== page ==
Fodor's Expert Review La Citadelle

Upper Town Military Sight Fodor's Choice
Guard, La Citadelle, Quebec City, Canada

Built at the city's highest point, on Cap Diamant, the Citadelle is the largest fortified base in North America still occupied by troops. The 25-building fortress is, quite literally, the star of the Fortifications of Québec National Historic Site. It was intended to protect the port, prevent the enemy from taking up a position on the Plains of Abraham, and provide a refuge in case of an attack.

Since 1920, the Citadelle has served as a base for Canada's most storied French-speaking military formation, the Royal 22e Régiment, known across Canada as the Van Doos, from the French "vingt-deux" (22). Firearms, uniforms, and decorations from as far back as the 17th century are displayed in the Musée du Royal 22e Régiment in the former powder magazine, built in 1750. Watch the Changing of the Guard, a ceremony in which troops parade before the Citadelle in red coats and black fur hats while a band plays. The regiment's mascot, a well-behaved goat, watches along. The queen's representative... READ MORE

Built at the city's highest point, on Cap Diamant, the Citadelle is the largest fortified base in North America still occupied by troops. The 25-building fortress is, quite literally, the star of the Fortifications of Québec National Historic Site. It was intended to protect the port, prevent the enemy from taking up a position on the Plains of Abraham, and provide a refuge in case of an attack.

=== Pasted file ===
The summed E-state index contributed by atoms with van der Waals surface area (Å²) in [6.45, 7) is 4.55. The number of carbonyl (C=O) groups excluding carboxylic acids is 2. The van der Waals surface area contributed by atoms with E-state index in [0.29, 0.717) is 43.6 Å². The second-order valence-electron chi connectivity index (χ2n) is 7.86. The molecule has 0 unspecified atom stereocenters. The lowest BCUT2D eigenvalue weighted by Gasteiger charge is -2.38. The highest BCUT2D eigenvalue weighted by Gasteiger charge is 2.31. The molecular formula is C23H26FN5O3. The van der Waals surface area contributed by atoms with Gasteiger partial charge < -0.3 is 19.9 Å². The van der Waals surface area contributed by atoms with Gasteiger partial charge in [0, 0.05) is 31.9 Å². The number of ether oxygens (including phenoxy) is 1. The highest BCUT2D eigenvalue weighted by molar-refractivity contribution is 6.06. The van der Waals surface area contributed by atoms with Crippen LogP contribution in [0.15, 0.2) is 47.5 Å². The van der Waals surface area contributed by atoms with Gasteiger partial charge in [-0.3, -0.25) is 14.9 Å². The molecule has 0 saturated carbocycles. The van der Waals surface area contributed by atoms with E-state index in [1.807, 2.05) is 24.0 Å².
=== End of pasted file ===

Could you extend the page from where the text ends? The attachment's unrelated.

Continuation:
Since 1920, the Citadelle has served as a base for Canada's most storied French-speaking military formation, the Royal 22e Régiment, known across Canada as the Van Doos, from the French "vingt-deux" (22). Firearms, uniforms, and decorations from as far back as the 17th century are displayed in the Musée du Royal 22e Régiment in the former powder magazine, built in 1750. Watch the Changing of the Guard, a ceremony in which troops parade before the Citadelle in red coats and black fur hats while a band plays. The regiment's mascot, a well-behaved goat, watches along. The queen's representative in Canada, the governor-general, has a residence in the Citadelle, and it's open for tours in summer. You must take a tour to access the Citadelle, since it's a military base.

The location—set high above the St. Lawrence river with stunning views of the city and surrounding countryside—is worth a visit even if you don't want to pay (or wait) to take a tour.

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Military Sight Historical Views Fodor's Choice

Quick Facts

Côte de la Citadelle
Québec City, Québec  G1R 4V7, Canada

- 418 - 694–2815

lacitadelle.qc.ca

Sight Details:
Rate Includes: C$18, Changing of the Guard at 10 am in summer

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